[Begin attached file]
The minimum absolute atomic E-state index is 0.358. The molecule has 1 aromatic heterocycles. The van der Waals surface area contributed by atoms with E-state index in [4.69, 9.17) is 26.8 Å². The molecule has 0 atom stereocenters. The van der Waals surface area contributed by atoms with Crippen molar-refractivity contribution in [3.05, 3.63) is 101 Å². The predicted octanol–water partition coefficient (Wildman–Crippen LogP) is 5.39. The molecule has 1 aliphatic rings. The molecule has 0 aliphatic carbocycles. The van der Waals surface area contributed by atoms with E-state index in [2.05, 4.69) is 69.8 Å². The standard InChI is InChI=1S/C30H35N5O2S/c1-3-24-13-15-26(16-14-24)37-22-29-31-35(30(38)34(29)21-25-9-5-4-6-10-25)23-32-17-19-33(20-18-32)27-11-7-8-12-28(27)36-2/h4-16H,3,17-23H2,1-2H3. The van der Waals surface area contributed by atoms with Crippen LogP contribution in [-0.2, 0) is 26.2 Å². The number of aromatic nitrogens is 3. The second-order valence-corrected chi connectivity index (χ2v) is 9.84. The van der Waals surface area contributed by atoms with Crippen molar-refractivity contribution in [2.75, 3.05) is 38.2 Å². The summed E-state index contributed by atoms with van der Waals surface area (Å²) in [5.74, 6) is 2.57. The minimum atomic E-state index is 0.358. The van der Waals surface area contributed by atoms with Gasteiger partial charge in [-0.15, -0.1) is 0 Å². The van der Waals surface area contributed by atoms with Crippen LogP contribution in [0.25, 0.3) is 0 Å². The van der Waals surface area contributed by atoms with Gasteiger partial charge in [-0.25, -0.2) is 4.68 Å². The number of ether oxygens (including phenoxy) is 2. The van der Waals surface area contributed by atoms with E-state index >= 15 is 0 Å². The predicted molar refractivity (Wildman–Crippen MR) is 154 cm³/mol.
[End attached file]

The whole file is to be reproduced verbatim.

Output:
The minimum absolute atomic E-state index is 0.358. The molecule has 1 aromatic heterocycles. The van der Waals surface area contributed by atoms with E-state index in [4.69, 9.17) is 26.8 Å². The molecule has 0 atom stereocenters. The van der Waals surface area contributed by atoms with Crippen molar-refractivity contribution in [3.05, 3.63) is 101 Å². The predicted octanol–water partition coefficient (Wildman–Crippen LogP) is 5.39. The molecule has 1 aliphatic rings. The molecule has 0 aliphatic carbocycles. The van der Waals surface area contributed by atoms with E-state index in [2.05, 4.69) is 69.8 Å². The standard InChI is InChI=1S/C30H35N5O2S/c1-3-24-13-15-26(16-14-24)37-22-29-31-35(30(38)34(29)21-25-9-5-4-6-10-25)23-32-17-19-33(20-18-32)27-11-7-8-12-28(27)36-2/h4-16H,3,17-23H2,1-2H3. The van der Waals surface area contributed by atoms with Crippen LogP contribution in [-0.2, 0) is 26.2 Å². The number of aromatic nitrogens is 3. The second-order valence-corrected chi connectivity index (χ2v) is 9.84. The van der Waals surface area contributed by atoms with Crippen molar-refractivity contribution in [2.75, 3.05) is 38.2 Å². The summed E-state index contributed by atoms with van der Waals surface area (Å²) in [5.74, 6) is 2.57. The minimum atomic E-state index is 0.358. The van der Waals surface area contributed by atoms with Gasteiger partial charge in [-0.15, -0.1) is 0 Å². The van der Waals surface area contributed by atoms with Crippen LogP contribution in [0.25, 0.3) is 0 Å². The van der Waals surface area contributed by atoms with Gasteiger partial charge in [-0.25, -0.2) is 4.68 Å². The number of ether oxygens (including phenoxy) is 2. The van der Waals surface area contributed by atoms with E-state index >= 15 is 0 Å². The predicted molar refractivity (Wildman–Crippen MR) is 154 cm³/mol.